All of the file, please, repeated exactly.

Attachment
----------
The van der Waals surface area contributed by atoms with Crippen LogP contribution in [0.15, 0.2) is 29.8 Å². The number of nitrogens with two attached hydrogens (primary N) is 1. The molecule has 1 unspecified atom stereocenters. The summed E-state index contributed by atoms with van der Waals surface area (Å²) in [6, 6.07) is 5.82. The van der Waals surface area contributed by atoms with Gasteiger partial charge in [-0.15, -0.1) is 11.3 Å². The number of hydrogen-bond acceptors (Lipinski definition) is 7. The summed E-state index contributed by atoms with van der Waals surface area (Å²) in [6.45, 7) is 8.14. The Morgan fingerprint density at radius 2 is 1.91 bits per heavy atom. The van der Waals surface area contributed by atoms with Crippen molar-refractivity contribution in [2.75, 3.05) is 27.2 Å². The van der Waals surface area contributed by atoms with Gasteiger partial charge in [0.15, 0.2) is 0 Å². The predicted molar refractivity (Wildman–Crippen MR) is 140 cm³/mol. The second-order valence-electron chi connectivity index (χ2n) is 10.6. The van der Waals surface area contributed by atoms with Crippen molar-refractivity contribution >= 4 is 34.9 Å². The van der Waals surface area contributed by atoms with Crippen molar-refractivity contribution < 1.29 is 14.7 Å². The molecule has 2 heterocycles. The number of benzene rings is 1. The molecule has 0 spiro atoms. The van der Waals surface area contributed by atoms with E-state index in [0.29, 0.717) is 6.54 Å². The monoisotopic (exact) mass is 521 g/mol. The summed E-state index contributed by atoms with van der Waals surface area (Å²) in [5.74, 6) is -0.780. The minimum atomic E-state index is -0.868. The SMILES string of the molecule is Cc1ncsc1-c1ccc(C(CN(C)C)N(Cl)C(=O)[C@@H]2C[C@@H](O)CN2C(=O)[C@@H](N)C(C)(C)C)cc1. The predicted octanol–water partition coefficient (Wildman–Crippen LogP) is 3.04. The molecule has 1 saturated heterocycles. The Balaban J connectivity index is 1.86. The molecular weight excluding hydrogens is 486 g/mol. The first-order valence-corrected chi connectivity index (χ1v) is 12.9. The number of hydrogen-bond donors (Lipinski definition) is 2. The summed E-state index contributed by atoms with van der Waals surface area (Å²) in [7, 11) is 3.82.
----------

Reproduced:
The van der Waals surface area contributed by atoms with Crippen LogP contribution in [0.15, 0.2) is 29.8 Å². The number of nitrogens with two attached hydrogens (primary N) is 1. The molecule has 1 unspecified atom stereocenters. The summed E-state index contributed by atoms with van der Waals surface area (Å²) in [6, 6.07) is 5.82. The van der Waals surface area contributed by atoms with Gasteiger partial charge in [-0.15, -0.1) is 11.3 Å². The number of hydrogen-bond acceptors (Lipinski definition) is 7. The summed E-state index contributed by atoms with van der Waals surface area (Å²) in [6.45, 7) is 8.14. The Morgan fingerprint density at radius 2 is 1.91 bits per heavy atom. The van der Waals surface area contributed by atoms with Crippen molar-refractivity contribution in [2.75, 3.05) is 27.2 Å². The van der Waals surface area contributed by atoms with Gasteiger partial charge in [0.15, 0.2) is 0 Å². The predicted molar refractivity (Wildman–Crippen MR) is 140 cm³/mol. The second-order valence-electron chi connectivity index (χ2n) is 10.6. The van der Waals surface area contributed by atoms with Crippen molar-refractivity contribution >= 4 is 34.9 Å². The van der Waals surface area contributed by atoms with Crippen molar-refractivity contribution < 1.29 is 14.7 Å². The molecule has 2 heterocycles. The number of benzene rings is 1. The molecule has 0 spiro atoms. The van der Waals surface area contributed by atoms with E-state index in [0.29, 0.717) is 6.54 Å². The monoisotopic (exact) mass is 521 g/mol. The summed E-state index contributed by atoms with van der Waals surface area (Å²) in [5.74, 6) is -0.780. The minimum atomic E-state index is -0.868. The SMILES string of the molecule is Cc1ncsc1-c1ccc(C(CN(C)C)N(Cl)C(=O)[C@@H]2C[C@@H](O)CN2C(=O)[C@@H](N)C(C)(C)C)cc1. The predicted octanol–water partition coefficient (Wildman–Crippen LogP) is 3.04. The molecule has 1 saturated heterocycles. The Balaban J connectivity index is 1.86. The molecular weight excluding hydrogens is 486 g/mol. The first-order valence-corrected chi connectivity index (χ1v) is 12.9. The number of hydrogen-bond donors (Lipinski definition) is 2. The summed E-state index contributed by atoms with van der Waals surface area (Å²) in [7, 11) is 3.82.